Are you all by your lonesome while your partner is out-of-town?  Just sniffing an item recently worn by your partner may bring comfort and stress relief when you have to be apart, according to a results of a study conducted at the University of British Columbia.

The study, published in the January edition of the Journal of Personality and Social Psychology, found that women feel calmer after being exposed to their male partner’s scent. Conversely, being exposed to a stranger’s scent had the opposite effect and raised levels of the stress hormone, cortisol.

“Many people wear their partner’s shirt or sleep on their partner’s side of the bed when [he or she] is away, but may not realize why they engage in these behaviors,” explains Marlise Hofer, lead study author and a graduate student in the university’s Department of Psychology, in a release from the university. “Our findings suggest that a partner’s scent, alone, even without [his or her] physical presence, can be a powerful tool to help reduce stress.”

Researchers studied 96 opposite-sex couples, with the women acting as the “smellers”—because, in case you weren’t aware, they typically have a stronger sense of smell.

Men were asked to wear a clean tee-shirt for 24 hours and to avoid deodorants, scented body products, smoking, and eating certain foods that might impact their natural scent. The T-shirts were then frozen to maintain the scent.

The women were randomly assigned to smell a tee-shirt that was either totally clean, or had been worn by their partner or a stranger. They were not told which one they had been given. The women underwent a stress test that involved a mock job interview and a mental math task, and also answered questions about their stress levels and provided saliva samples used to measure their cortisol levels.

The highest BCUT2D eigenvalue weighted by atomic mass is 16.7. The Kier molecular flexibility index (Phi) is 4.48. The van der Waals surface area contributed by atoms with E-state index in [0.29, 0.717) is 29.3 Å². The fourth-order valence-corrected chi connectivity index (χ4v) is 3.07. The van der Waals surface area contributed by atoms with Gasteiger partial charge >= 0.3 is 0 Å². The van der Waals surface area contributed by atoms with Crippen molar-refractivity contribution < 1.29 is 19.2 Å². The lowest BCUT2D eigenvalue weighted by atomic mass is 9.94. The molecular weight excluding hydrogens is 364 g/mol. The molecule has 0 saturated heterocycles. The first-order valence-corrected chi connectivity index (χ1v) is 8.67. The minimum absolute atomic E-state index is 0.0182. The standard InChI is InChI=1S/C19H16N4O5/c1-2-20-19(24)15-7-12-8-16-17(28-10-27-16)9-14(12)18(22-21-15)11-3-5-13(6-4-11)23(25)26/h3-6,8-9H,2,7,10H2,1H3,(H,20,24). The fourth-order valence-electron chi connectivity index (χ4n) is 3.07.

The researchers asked women to act as the “smellers” because they tend to have a better sense of smell than men.

They found that women who had smelled their partner’s shirt felt less stressed—both before and after the stress test. Those who both smelled their partner’s shirt and also correctly identified the scent also had lower levels of cortisol, suggesting that the stress-reducing benefits of a partner’s scent are strongest when women know what they are smelling.

Meanwhile, women who had smelled a stranger’s scent had higher cortisol levels throughout the stress test. The authors speculate that evolutionary factors could influence why the stranger’s scent affected cortisol levels.

“From a young age, humans fear strangers, especially strange males, so it is possible that a strange male scent triggers the ‘fight or flight’ response that leads to elevated cortisol,” said Hofer. “This could happen without us being fully aware of it.”

Frances Chen, the study’s senior author and assistant professor in the UBC department of psychology, said the findings could have practical implications to help people cope with stressful situations when they’re away from loved ones.

“With globalization, people are increasingly traveling for work and moving to new cities,” said Chen. “Our research suggests that something as simple as taking an article of clothing that was worn by your loved one could help lower stress levels when you’re far from home.”

The research was supported by an American Psychological Foundation Visionary Grant, as well as by a UBC faculty of arts humanities and social sciences grant, and a UBC faculty of arts graduate student research grant.

The study was co-authored by Hanne Collins and Ashley Whillans while they were at UBC.